If it is determined at 795 that the induction priority counter for induction station B is not greater than the induction priority counter for induction station A, such that the induction priority counters for the two induction stations are equal, then it is further determined at 820 whether a last minute throughput value for induction station A is less than a last minute throughput value for induction station B. If the last minute throughput value for induction station A is less than the last minute throughput value for induction station B, then process 500 returns to 775 and proceeds to load and unload article A, while incrementing the induction priority counter for induction station B, as discussed above. If the last minute throughput value for induction station A is not less than the last minute throughput value for induction station B, then it is further determined at 825 whether the last minute throughput value for induction station B is less than the last minute throughput value for induction station A. If the last minute throughput value for induction station B is less than the last minute throughput value for induction station A, then process 500 returns to 800 and proceeds to load and unload article B on the transport unit, while incrementing the induction priority counter A at induction station A, as discussed above. Furthermore, if the last minute throughput values for the induction stations are equal, then process 500 does not load either of the articles on that particular transport unit and continues at 830. The induction priority counters for both induction stations are then incremented by the sortation system controls.

Accordingly, process 500 is operable to determine whether an article at an induction station on either side of the conveying path or articles at induction stations on both sides of the conveying path will be loaded onto one or both cells of an available and approaching transport unit. The decision process optimizes throughput of the articles while limiting offloading of the articles into reject chutes and/or offloading of the articles into reinduction stations. The process also attempts to minimize loading of articles onto a transport unit that will result in recirculation of one of the articles, where one of the articles is transported entirely around the conveying path before it is unloaded in a subsequent pass by the discharge chutes.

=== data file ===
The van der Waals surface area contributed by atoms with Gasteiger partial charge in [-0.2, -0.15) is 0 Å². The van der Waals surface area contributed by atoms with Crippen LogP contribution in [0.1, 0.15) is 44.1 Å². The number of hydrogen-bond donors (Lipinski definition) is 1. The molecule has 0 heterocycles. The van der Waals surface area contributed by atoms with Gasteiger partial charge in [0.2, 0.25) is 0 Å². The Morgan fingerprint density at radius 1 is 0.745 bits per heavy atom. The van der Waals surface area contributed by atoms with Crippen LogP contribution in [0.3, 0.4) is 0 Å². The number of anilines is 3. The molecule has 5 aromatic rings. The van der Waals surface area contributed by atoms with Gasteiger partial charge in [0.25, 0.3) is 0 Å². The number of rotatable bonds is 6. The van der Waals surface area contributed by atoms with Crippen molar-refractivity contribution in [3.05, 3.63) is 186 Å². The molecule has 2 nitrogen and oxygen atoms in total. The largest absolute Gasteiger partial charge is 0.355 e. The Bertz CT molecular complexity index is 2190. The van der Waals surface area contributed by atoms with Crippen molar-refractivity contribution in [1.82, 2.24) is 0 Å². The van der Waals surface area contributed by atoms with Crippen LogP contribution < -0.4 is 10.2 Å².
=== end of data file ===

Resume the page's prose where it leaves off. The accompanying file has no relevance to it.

Each of the processes described above may be simultaneously and continuously performed for each induction station or corresponding pairs of induction stations along one or both sides of the conveying path of the sortation system. The status of each transport unit is reviewed to determine if the transport unit is capable of receiving a package from the next induction station or stations, while the induction stations simultaneously determine the destination of the next package, in order to determine whether the package may be inducted onto the approaching transport unit. The present invention thus provides improved throughput by having the ability to place two packages on each transport unit, whereby both packages may be discharged to the same side of the conveying path or each package may be discharged to opposite sides of the conveying path, without requiring any presortation of the packages prior to placing the packages on the induction stations.